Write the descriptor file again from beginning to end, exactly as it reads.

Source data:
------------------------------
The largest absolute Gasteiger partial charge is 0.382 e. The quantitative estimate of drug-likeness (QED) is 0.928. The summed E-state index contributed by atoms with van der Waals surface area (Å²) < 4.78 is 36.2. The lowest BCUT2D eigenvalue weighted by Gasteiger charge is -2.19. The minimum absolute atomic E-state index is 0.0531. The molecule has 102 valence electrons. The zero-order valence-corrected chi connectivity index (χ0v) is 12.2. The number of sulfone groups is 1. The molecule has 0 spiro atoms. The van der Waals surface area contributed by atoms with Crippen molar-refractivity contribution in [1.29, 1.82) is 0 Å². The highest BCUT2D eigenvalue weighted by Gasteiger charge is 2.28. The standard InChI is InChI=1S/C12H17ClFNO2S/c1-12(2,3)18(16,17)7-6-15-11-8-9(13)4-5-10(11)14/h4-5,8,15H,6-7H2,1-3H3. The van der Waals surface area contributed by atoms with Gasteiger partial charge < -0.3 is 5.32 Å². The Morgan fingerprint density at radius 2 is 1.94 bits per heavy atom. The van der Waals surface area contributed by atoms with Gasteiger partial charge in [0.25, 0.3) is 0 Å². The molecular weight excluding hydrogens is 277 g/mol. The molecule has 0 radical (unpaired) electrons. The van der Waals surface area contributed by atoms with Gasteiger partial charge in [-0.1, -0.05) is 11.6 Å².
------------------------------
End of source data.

The largest absolute Gasteiger partial charge is 0.382 e. The quantitative estimate of drug-likeness (QED) is 0.928. The summed E-state index contributed by atoms with van der Waals surface area (Å²) < 4.78 is 36.2. The lowest BCUT2D eigenvalue weighted by Gasteiger charge is -2.19. The minimum absolute atomic E-state index is 0.0531. The molecule has 102 valence electrons. The zero-order valence-corrected chi connectivity index (χ0v) is 12.2. The number of sulfone groups is 1. The molecule has 0 spiro atoms. The van der Waals surface area contributed by atoms with Crippen molar-refractivity contribution in [1.29, 1.82) is 0 Å². The highest BCUT2D eigenvalue weighted by Gasteiger charge is 2.28. The standard InChI is InChI=1S/C12H17ClFNO2S/c1-12(2,3)18(16,17)7-6-15-11-8-9(13)4-5-10(11)14/h4-5,8,15H,6-7H2,1-3H3. The van der Waals surface area contributed by atoms with Gasteiger partial charge < -0.3 is 5.32 Å². The Morgan fingerprint density at radius 2 is 1.94 bits per heavy atom. The van der Waals surface area contributed by atoms with Gasteiger partial charge in [0.25, 0.3) is 0 Å². The molecular weight excluding hydrogens is 277 g/mol. The molecule has 0 radical (unpaired) electrons. The van der Waals surface area contributed by atoms with Gasteiger partial charge in [-0.1, -0.05) is 11.6 Å².